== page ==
Tech moves so fast in todays world, it’s easy to miss how much things change. New gadgets arrive and old ones disappear, often faster than we can keep track. Before we know it, the thing we used on a daily basis is gone! Here is my list of car features we dont see anymore. Lets get started.
1. Bench Seats
The most recent American production car to offer a bench seat in the front was the Chevy Impala, which, believe it or not, Chevrolet only stopped making in 2015, just two years ago! For most vehicles, the bench seat was phased out during the dawn of the seatbelt, as to fit a belt on a bench seat was an awkward affair.
Back in the days that seat belts were even included in cars, and of course not a legal requirement to wear, three passengers could happily sit next to each other in the front of most vehicles! These days, doing that is highly illegal in most developed countries, although a lot of 3rd world countries still do it. In the event of an accident, the bench seat is a disaster, offering the occupant very little support and the chairs often folded in on themselves.
Cars designed inspired by planes seems to be a bit dated these days, but it was once all the rage. Saab sold themselves pretty much on the fact they made fighter jets in their spare time, but I can’t honestly think of any examples like that these days. In the past century, however, it was all the rage, especially tailfins. General Motors design chief Harley Earl is thought to have been the brainchild of tailfins, making the 1942 Cadillac Series 62 sedan feature them. It’s said he was inspired by the famous world war two plane, the Lockheed P-38 Lightning.
Five years or so later, most people had had enough of the war style, with fins becoming more and more space-age instead. Tail fins became larger and larger, leading to some really bizarre vehicles until they fell out of fashion in the 60s. In 2017, I couldn’t find any examples of cars that still have them, although the Cadillac XTS from 2012 does hark back to the design somewhat.
Seriously, when was the last time you saw a modern car with a folding antenna. It seemed to be something to be proud of, the longer the antenna, the better. Pioneered mainly with Japanese brands obsessed with technology on cars, having an electric folding antenna on a car, demonstrated how high tech you were.
Nowadays, cars still have antennas, but they look completely different, often embedded into car windscreens or routed to the back of the vehicle through via a shark fin or bee sting type Ariel, which the SAT-NAV can use too. To be honest, it’s not such a great loss that these things are gone. Most of the automatic telescoping antennas made an awful noise when you turned your radio on, and just caused extra drag when driving. Still, it was fun to see them go up and down on their own.
4. Split Front Windscreens
The split windscreen was thought to have been made for cost reasons, probably because it’s cheaper and easier to make a split windscreen than one piece of glass. General Motors introduced this on most of their vehicles in 1936.
These days, the split-screen has become an iconic must-have item on classic cars, notably the VW camper. Split screens are no longer legal for production, and even if they were, glass manufacturing technology has come on a long way.
5. Full Sized Spare Tires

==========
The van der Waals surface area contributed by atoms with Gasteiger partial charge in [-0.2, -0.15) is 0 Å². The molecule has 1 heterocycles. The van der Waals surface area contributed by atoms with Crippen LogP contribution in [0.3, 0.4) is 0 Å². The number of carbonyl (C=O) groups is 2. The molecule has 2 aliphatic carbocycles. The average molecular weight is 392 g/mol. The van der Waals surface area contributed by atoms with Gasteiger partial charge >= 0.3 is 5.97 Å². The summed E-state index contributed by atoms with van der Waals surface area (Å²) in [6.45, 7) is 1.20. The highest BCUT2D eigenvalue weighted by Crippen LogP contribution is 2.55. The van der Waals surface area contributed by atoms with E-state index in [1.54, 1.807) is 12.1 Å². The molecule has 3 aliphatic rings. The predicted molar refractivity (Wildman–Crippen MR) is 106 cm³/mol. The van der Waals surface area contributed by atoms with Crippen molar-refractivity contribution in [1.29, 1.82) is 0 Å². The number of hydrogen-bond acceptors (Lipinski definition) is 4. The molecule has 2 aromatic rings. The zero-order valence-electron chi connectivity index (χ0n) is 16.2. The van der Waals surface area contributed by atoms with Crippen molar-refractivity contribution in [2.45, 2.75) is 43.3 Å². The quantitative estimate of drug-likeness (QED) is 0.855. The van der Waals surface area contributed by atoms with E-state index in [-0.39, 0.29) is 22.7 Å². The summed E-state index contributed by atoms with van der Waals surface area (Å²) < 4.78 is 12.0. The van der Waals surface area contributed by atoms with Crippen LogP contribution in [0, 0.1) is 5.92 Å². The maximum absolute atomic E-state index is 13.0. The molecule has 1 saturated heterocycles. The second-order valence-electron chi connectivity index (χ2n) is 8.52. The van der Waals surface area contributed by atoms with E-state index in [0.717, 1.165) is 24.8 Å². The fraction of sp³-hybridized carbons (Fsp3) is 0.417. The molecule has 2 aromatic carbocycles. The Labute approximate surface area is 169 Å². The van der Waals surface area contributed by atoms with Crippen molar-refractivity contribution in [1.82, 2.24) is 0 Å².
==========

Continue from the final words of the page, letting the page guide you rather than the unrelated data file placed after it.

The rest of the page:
Although some cars still have this feature, the majority of every day, road-going vehicles don’t bother any longer. The point of the full-size spare was so that you could put it on, stow the flat tire in your trunk, and carry on driving for as long as you want. Unlike spares of today, many of which are designed to be used for limited distances at speeds under 50 miles per hour.
Most, being forgetful or lazy, didn’t quite do this correctly though, leaving on their spare for months or even years without replacing it. That being said until they get their next puncture and realize they’ve got a flat tire in the boot. Still, it tends to be tough or offroad type vehicles that have these, mainly due to the wear and tear that a 4by4 could experience on the trails.
6. Fender Mirrors
Fender mirrors are actually a cool idea, allowing drivers to keep their eyes looking forward on the road when driving. There are a few issues with this design, however, such as the lack of adjustment when moving, or the considerable viewing distance from the eyes of the driver.
This feature was especially popular with Japanese automakers, such as Honda and Datsun until the late 1970s, when a side mirror became more suitable. Passenger cars only required one mirror on the passenger side, until new legislation came in in 1986 that said cars must have two. It would be interesting to see a modern vehicle with these mirrors though, perhaps electronically controlled for easy adjustment, although slightly pointless!
7. Steel Wheels
Alloy wheels are ubiquitous these days. However, in the year 2000, it was still seen as somewhat of a luxury. On today’s vehicles, alloy wheels feature on all but the cheapest of cars, with a lot of mid-range cars throwing out the steel wheel option altogether. Many Audi and BMW vehicles don’t bother with them, although they are still popular with business fleet vehicles in poverty spec.
Steel wheels with hubcaps were fitted to everything until the early ’90s, as alloy wheels were an attractive but expensive option during that time. Today, lightweight alloy wheels help boost fuel economy, and most people are happy to pay for an improved appearance. The one thing that can be said for steelies is that if you bend one, replacing a set will cost no more than a good night out!
Which features did I forget? 7 car features we dont see anymore. Do you have any of these features in your car? Let me know in the comments!